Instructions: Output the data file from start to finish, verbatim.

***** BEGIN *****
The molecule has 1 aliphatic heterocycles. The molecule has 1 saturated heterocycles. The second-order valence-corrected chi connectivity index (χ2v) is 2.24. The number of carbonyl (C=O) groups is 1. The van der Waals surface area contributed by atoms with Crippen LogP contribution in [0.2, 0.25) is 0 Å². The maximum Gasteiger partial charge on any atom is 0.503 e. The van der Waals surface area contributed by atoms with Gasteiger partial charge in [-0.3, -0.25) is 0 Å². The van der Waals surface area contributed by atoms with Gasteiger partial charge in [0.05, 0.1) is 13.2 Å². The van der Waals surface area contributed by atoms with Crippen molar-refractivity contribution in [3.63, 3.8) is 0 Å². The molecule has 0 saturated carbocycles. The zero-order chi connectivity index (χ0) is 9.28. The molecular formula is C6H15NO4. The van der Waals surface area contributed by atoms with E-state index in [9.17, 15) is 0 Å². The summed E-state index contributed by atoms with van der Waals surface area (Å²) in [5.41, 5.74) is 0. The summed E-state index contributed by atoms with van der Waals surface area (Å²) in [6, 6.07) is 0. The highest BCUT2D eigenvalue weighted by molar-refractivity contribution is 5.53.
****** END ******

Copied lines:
The molecule has 1 aliphatic heterocycles. The molecule has 1 saturated heterocycles. The second-order valence-corrected chi connectivity index (χ2v) is 2.24. The number of carbonyl (C=O) groups is 1. The van der Waals surface area contributed by atoms with Crippen LogP contribution in [0.2, 0.25) is 0 Å². The maximum Gasteiger partial charge on any atom is 0.503 e. The van der Waals surface area contributed by atoms with Gasteiger partial charge in [-0.3, -0.25) is 0 Å². The van der Waals surface area contributed by atoms with Gasteiger partial charge in [0.05, 0.1) is 13.2 Å². The van der Waals surface area contributed by atoms with Crippen molar-refractivity contribution in [3.63, 3.8) is 0 Å². The molecule has 0 saturated carbocycles. The zero-order chi connectivity index (χ0) is 9.28. The molecular formula is C6H15NO4. The van der Waals surface area contributed by atoms with E-state index in [9.17, 15) is 0 Å². The summed E-state index contributed by atoms with van der Waals surface area (Å²) in [5.41, 5.74) is 0. The summed E-state index contributed by atoms with van der Waals surface area (Å²) in [6, 6.07) is 0. The highest BCUT2D eigenvalue weighted by molar-refractivity contribution is 5.53.